Twitter ban: All you need to know about VPN
By Lois Ugbede
Discussions around virtual private network (VPN) have been on the rise since the announcement of Twitter suspension by the Federal Government of Nigeria. Since the ban, some Twitter users have considered the use of VPN as a way to keep accessing Twitter. This has made VPN a thing of interest at the moment for Nigerians. In this article, we describe what VPN is and what it entails.
What is VPN
A virtual private network (VPN) is a network that gives you online privacy and anonymity by creating a private network from a public internet connection. VPNs mask your internet protocol (IP) address so your online actions are virtually untraceable.
VPN services establish secure and encrypted connections to provide greater privacy than even a secured Wi-Fi hotspot.
Importance of VPN
Without a VPN, your internet service provider can know your entire browsing history but with a VPN, your search history is hidden because your web activity will be associated with the VPN server’s IP address, not yours.
Because VPN service providers have servers all over the world, your search activity could appear to originate at any one of them. Although these search engines track your search history, your information will be associated with an IP address that’s not yours.
So VPN is important if you are concerned about privacy and security; it secures your private information and browsing habits. The encryption and anonymity that a VPN provides helps protect your online activities be it emails, shopping online, or paying bills etc.
How Does It Work?
Fact Checks of the week
Over the years, the Nigerian state has been embroiled in rivalries and inter–ethnic struggles for political influence and dominance, most of which are spurred by disinformation and misinformation from notable and influential…
A video making rounds on social media and other blogs alleged that the convoy to the Governor of Imo State, Senator Uzodinma, was attacked by unknown gunmen. The video depicts a surging pandemonium, as cars and people in the scene sped to safety from…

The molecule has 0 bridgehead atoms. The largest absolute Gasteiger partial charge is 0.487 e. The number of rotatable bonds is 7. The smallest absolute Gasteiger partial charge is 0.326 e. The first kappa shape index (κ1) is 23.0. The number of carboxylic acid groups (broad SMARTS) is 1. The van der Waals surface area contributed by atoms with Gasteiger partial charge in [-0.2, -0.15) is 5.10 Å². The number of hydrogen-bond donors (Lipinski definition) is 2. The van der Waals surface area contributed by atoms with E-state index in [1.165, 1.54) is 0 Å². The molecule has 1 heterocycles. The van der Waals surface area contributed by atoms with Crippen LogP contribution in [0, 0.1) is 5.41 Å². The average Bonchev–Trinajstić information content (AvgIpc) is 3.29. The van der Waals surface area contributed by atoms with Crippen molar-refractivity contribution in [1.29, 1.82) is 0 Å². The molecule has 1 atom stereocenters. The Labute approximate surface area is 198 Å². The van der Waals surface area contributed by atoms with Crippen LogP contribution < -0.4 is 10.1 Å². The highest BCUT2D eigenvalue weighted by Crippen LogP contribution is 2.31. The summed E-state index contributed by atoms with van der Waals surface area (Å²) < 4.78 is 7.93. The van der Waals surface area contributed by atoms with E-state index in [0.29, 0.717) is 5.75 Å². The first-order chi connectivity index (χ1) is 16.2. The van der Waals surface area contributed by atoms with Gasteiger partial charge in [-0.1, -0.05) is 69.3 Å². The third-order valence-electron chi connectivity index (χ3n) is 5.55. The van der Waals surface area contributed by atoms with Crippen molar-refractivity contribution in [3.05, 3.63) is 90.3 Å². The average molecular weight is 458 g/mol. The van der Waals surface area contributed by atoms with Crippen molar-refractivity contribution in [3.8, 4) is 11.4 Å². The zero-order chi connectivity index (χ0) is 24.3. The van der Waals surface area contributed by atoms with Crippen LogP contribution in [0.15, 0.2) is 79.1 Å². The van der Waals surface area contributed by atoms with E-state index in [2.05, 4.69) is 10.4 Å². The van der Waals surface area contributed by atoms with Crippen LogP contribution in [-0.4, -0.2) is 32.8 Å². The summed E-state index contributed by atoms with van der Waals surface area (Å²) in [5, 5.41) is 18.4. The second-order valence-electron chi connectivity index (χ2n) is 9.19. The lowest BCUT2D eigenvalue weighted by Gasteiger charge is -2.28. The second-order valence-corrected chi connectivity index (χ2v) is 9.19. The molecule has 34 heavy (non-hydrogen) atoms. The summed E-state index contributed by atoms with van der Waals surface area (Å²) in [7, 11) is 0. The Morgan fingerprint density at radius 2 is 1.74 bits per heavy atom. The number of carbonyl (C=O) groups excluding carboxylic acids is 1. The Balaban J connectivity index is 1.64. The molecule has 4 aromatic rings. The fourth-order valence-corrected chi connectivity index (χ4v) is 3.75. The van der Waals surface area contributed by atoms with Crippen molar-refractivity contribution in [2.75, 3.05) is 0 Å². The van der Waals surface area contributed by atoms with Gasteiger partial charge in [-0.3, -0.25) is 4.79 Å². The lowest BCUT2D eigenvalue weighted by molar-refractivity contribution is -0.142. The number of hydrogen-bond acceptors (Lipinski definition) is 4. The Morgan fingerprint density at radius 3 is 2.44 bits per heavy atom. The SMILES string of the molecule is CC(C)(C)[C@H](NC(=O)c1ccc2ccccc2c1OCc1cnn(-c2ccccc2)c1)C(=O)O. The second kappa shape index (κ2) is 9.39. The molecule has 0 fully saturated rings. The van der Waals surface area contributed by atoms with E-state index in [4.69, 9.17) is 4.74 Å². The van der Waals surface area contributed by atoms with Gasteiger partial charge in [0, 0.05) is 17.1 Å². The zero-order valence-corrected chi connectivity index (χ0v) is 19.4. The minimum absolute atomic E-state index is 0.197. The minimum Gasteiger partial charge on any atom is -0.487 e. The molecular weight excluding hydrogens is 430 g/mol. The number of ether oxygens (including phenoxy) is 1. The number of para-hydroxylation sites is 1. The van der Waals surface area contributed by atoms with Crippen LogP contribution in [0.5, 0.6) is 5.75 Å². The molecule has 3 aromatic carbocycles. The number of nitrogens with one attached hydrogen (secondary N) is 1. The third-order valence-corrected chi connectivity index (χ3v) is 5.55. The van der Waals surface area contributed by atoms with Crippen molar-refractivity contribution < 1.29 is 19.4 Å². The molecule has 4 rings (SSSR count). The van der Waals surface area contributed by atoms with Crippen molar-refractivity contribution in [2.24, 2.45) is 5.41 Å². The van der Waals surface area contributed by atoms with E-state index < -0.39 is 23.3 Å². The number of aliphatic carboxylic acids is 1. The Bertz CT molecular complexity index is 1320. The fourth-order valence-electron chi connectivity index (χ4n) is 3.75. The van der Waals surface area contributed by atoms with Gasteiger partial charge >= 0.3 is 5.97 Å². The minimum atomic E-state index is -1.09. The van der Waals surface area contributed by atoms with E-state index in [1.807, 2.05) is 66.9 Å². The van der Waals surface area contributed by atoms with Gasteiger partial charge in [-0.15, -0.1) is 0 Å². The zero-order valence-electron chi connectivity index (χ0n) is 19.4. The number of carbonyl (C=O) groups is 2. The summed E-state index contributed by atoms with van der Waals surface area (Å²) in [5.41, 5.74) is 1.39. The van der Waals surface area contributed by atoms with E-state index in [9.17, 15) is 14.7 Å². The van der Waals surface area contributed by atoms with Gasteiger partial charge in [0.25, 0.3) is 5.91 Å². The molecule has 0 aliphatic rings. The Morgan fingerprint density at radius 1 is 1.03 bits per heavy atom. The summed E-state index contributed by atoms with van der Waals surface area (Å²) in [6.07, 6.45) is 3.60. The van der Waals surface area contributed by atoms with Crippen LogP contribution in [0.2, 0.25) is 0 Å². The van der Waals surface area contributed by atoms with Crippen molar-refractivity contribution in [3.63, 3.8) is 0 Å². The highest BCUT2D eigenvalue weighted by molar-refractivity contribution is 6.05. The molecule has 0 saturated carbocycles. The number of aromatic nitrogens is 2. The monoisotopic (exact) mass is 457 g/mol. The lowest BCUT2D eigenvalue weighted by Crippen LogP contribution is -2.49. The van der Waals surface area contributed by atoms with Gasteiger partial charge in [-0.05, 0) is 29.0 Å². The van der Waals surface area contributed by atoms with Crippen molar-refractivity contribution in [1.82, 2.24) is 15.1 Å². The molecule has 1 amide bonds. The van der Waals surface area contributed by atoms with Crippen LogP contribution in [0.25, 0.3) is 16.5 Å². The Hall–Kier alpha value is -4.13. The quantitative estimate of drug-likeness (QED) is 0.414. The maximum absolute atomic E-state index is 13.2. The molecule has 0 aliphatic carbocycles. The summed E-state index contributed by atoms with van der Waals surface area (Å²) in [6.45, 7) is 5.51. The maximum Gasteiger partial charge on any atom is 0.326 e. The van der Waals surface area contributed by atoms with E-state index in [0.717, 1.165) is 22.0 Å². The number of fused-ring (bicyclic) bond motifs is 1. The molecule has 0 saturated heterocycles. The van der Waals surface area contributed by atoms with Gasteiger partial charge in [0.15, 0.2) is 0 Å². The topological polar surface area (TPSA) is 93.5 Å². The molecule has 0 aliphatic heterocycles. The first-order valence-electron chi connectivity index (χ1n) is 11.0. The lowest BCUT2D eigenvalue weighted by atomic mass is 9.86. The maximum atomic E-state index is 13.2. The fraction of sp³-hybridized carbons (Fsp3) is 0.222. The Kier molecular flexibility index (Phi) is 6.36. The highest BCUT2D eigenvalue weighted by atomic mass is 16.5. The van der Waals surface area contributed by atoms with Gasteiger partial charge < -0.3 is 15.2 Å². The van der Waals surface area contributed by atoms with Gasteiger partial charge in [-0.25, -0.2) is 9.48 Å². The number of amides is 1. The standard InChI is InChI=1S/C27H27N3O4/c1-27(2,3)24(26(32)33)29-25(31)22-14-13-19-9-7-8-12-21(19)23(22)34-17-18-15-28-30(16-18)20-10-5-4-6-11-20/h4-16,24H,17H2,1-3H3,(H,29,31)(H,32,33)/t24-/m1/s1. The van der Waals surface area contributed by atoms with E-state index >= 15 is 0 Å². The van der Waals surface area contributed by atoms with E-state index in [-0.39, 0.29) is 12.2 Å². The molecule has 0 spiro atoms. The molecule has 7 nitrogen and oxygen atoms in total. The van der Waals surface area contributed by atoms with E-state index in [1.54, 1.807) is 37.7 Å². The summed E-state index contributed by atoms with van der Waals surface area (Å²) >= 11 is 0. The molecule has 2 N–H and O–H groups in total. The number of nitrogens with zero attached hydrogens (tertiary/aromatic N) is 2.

A viral WhatsApp message being shared on church platforms claims that churches are requested to get a Tax Identification Number (TIN) and the Special Control Unit on Money Laundering (SCUML). It was further stated that the certification is part of a plan to get churches to pay tax in the future. The message urged churches not to…
Tip Of The Week
There’s precious little that we can do about the barrage of misinformation that we see daily, but there’s a lot we can do together if we learn to identify suspicious claims in the news and refrain from fuelling the fire by spreading them! Here are our top picks of likely-to-be-false news which [sadly] couldn’t be fact-checked.
CLAIM: Twitter Again Blasts Buhari – SOURCE: A circulating screenshot on WhatsApp
Recall, in April, Twitter opened its headquarter in Ghana, a decision which raised questions as to why the Bird App would choose Ghana over Nigeria. Barely two months after, Friday, June 4th, the Nigerian government banned Twitter from operating within its country. Following these incidents, A circulating screenshot of an unidentified website claims Twitter referred to President Muhammadu Buhari as the only president who never grants live interviews or holds media chats since 1999 when Nigeria returned to DEmocracy. But how true?
While it is understandable why anyone would want to believe this news, it should also be known that mis/disinformation thrives on trending topic/debates.
Questions to ask yourself: Who is the source? Which credible news platform has published this??
What you should do: Verify before sharing.
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